By Loren Seibold  |  4 March 2019  |  

Right next to the Adventist church in the barely-there village of Cleveland, North Dakota, where I grew up, was a Methodist church of about the same size as ours. We knew a lot of the people in that church—they were our neighbors and friends. Back then I thought they were all lost, doomed for eternity, but I still liked them and their little white church with a square, squat tower at the entrance.

I still have a warm spot in my heart for Methodists. So I followed with interest the news of the United Methodist Church’s General Conference session in St. Louis—in particular, the discussion of the church’s relationship to lesbian and gay people as members, participants, married couples, and clergy.

To those of us who are supportive of LGBTQ people, it was a disappointing outcome. I would expect that of my denomination, but I was hoping for better from the Methodists.

What some might not remember is that many of the early Seventh-day Adventists were Methodists. Methodists were the main church of the frontier, including the rural areas from New England down into western New York state, back through the Ohio Valley and Michigan, where Seventh-day Adventism took root. In the cities the congregationalists, the presbyterians, the Anglicans and the unitarians held sway. But out in rural America, it was mostly Methodists.

Seventh-day Adventists remodeled our Methodism, plastering over it rather thickly with eschatology and an exclusivist identity. But it’s still there, underneath. Like the Methodists, we’re soteriologically Arminian—we believe in free choice, not predestination. John Wesley’s faith was performative, and so is ours: we emphasize spiritual disciplines, moral behavior, obedience, Christian lifestyle, church attendance and participation, and redemptive activity generally.

The World Church

Just as important to this discussion, we adopted Methodism’s church structure. Remember that before they were the United Methodists, they were the Methodist Episcopal Church, and the whole too-many-level hierarchical structure we Adventists treasure was borrowed from them, including our strong bishopric (we changed the title to the more American-sounding “president”) backed by a token democracy. Like them, we have aspired to keep the whole denomination—every congregation, every school, every hospital—under one world structure, in which sense we are like all of the episcopal churches that have gone before, right back to our bête noire, the Roman Catholic Church.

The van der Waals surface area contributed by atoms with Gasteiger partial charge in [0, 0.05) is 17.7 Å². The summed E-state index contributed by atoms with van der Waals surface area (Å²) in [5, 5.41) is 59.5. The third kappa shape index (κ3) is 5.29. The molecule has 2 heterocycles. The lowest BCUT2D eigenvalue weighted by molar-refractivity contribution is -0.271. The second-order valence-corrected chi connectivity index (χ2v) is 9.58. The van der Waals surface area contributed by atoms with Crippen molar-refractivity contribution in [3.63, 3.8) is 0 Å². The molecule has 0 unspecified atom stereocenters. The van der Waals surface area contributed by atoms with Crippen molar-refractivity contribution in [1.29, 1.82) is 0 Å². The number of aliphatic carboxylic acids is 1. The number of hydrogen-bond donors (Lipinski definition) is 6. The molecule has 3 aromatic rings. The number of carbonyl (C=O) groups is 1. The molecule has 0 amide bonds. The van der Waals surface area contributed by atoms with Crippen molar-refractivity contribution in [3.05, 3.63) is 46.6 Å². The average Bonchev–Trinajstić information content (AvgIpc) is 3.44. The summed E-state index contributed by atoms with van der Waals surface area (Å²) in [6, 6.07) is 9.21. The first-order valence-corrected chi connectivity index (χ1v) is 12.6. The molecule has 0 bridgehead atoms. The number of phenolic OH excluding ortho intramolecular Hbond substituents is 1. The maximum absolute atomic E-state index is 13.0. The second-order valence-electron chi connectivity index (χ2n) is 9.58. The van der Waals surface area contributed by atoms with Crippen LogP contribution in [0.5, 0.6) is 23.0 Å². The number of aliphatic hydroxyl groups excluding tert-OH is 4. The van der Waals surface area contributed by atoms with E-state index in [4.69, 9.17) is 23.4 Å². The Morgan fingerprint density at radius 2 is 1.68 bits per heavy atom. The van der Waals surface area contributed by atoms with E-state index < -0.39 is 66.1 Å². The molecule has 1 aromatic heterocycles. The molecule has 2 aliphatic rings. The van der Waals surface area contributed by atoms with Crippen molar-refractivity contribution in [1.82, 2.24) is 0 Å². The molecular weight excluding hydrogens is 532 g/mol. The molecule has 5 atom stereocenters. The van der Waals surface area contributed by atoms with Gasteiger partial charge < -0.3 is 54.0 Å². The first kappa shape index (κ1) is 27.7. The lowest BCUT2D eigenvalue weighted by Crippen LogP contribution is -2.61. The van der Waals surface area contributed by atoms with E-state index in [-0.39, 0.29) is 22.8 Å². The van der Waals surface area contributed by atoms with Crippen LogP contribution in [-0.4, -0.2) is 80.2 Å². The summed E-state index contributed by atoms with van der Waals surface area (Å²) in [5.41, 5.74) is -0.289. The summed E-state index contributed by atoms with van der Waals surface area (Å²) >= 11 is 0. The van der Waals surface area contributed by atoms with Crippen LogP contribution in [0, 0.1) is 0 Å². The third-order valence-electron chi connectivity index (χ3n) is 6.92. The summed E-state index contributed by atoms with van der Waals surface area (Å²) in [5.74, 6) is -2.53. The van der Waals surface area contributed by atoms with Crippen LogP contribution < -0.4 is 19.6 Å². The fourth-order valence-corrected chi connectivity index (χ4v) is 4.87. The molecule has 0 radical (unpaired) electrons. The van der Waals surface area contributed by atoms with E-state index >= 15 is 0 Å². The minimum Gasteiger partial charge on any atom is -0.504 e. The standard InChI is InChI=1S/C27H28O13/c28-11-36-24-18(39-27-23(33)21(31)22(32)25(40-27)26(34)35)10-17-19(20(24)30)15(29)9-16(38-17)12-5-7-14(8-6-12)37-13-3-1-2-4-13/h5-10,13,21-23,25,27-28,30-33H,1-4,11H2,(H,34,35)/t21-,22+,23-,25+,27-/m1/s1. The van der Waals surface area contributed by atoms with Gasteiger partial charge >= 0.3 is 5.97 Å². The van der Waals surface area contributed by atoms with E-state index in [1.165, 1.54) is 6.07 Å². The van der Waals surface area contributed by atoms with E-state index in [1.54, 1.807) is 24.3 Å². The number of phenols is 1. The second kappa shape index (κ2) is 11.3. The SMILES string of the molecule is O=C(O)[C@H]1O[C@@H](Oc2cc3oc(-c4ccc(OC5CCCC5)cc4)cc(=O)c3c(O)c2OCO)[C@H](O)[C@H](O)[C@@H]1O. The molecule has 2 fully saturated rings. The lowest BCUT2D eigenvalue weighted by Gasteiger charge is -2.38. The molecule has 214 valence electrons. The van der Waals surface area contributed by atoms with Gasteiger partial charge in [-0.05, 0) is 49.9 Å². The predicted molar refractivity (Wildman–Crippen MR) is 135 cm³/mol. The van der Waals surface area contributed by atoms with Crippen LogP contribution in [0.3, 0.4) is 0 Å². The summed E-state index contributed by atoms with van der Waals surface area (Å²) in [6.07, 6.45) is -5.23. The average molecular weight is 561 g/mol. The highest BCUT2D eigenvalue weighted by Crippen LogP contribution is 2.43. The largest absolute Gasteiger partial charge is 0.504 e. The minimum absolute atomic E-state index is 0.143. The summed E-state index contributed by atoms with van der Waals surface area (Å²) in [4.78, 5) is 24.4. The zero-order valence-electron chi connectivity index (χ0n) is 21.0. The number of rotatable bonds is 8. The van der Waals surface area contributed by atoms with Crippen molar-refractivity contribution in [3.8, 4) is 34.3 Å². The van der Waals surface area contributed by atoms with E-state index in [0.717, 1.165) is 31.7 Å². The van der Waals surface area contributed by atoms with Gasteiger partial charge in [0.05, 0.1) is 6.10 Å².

So as we watched the United Methodists at work last week, as they talked about disunity, schism and loss of members, I wonder if we weren’t seeing something of ourselves there, something that made us think that where they ended up we will eventually be going, too.

Many commentators noted that the UMC General Conference vote against gay people (someone will object that I’m not nuancing it sufficiently, but when it comes down to it, that’s precisely what it was) was swung by the developing world delegates. Writes Methodist theologian and author William Willimon, “Many African and Asian delegates, who come from vital churches full of Holy Spirit-induced innovation, joined the conservatives in dictating to the North American United Methodists the boundaries of our mission and the scope of congregational formation.”

That is, of course, precisely what we say about the San Antonio vote against women’s ordination. There’s an important difference between the Methodists and us on this point, though. Only about a third of their membership is from a non-Western context. Ours is closer to two-thirds. This ought to tell you most of what you need to know about where we’re heading on any of the cultural questions that divide us.

Willimon called the vote a “smackdown of North American Methodist mission and evangelism,” and wonders if “they may soon regret the loss of financial support from a considerably weakened North American Methodism”—describing precisely our situation, where most of the money comes from North America, most of the converts from the world field.

For years I’ve watched constituency meetings at all levels of my denomination, and wondered how useful they are. How can a massive group of people who don’t know one another, who meet only every five years, possibly have a useful discussion, much less make a good decision together? To quote Willimon again, “A big, no-holds-barred, winner-take-all political convention may work for a national political party. It’s a disaster for the body of Christ.”

This kind of organization inevitably throws power to the administrators. As Denis Fortin wrote in a recent Adventist Today article, our church structure ends up functioning more hierarchically than democratically, the authority resting more in our denominational offices than in congregations.

And right now, we have a top leader who doesn’t want flexibility in local ministry. He wants, in his own word, compliance.

“It Didn’t Work”

Adventists who want better to understand decision-making in our church structure should read Willimon’s witty, bitter reflection on the St. Louis UMC General Conference. It is angry, funny, and an indictment of the notion that God works through religion organized on a corporate scale. You must understand that, like women’s ordination in San Antonio, the Methodists’ proposal—called, euphemistically, the “One Church Plan”—was framed as freedom to innovate in a local context, not to force everyone to do the same thing. That is, no one was insisting that all churches accept gay members or gay clergy, any more than NAD Adventists were insisting that the whole world had to ordain women.

Willimon describes how at the beginning,